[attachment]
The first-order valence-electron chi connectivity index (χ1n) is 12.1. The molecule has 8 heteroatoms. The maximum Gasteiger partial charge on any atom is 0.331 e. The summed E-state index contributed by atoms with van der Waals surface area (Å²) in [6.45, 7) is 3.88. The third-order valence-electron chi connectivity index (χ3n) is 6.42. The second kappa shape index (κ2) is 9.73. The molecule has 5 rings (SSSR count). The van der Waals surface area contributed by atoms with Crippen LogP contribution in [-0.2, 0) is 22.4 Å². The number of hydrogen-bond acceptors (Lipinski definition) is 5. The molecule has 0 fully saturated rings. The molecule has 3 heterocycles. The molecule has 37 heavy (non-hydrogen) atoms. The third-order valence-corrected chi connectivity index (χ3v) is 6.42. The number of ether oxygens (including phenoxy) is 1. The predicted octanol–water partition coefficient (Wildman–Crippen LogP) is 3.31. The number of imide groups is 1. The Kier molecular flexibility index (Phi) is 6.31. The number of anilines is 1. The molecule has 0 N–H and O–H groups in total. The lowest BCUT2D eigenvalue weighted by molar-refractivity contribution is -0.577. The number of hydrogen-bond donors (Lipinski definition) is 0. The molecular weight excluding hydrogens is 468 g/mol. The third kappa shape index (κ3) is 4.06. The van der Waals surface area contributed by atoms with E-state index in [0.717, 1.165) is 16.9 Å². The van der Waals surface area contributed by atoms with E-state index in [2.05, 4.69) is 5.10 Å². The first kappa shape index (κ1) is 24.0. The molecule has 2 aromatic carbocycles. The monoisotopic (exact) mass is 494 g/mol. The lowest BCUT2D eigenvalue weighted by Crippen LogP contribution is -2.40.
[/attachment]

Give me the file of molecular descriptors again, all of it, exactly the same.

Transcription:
The first-order valence-electron chi connectivity index (χ1n) is 12.1. The molecule has 8 heteroatoms. The maximum Gasteiger partial charge on any atom is 0.331 e. The summed E-state index contributed by atoms with van der Waals surface area (Å²) in [6.45, 7) is 3.88. The third-order valence-electron chi connectivity index (χ3n) is 6.42. The second kappa shape index (κ2) is 9.73. The molecule has 5 rings (SSSR count). The van der Waals surface area contributed by atoms with Crippen LogP contribution in [-0.2, 0) is 22.4 Å². The number of hydrogen-bond acceptors (Lipinski definition) is 5. The molecule has 0 fully saturated rings. The molecule has 3 heterocycles. The molecule has 37 heavy (non-hydrogen) atoms. The third-order valence-corrected chi connectivity index (χ3v) is 6.42. The number of ether oxygens (including phenoxy) is 1. The predicted octanol–water partition coefficient (Wildman–Crippen LogP) is 3.31. The number of imide groups is 1. The Kier molecular flexibility index (Phi) is 6.31. The number of anilines is 1. The molecule has 0 N–H and O–H groups in total. The lowest BCUT2D eigenvalue weighted by molar-refractivity contribution is -0.577. The number of hydrogen-bond donors (Lipinski definition) is 0. The molecular weight excluding hydrogens is 468 g/mol. The third kappa shape index (κ3) is 4.06. The van der Waals surface area contributed by atoms with E-state index in [0.717, 1.165) is 16.9 Å². The van der Waals surface area contributed by atoms with E-state index in [2.05, 4.69) is 5.10 Å². The first kappa shape index (κ1) is 24.0. The molecule has 2 aromatic carbocycles. The monoisotopic (exact) mass is 494 g/mol. The lowest BCUT2D eigenvalue weighted by Crippen LogP contribution is -2.40.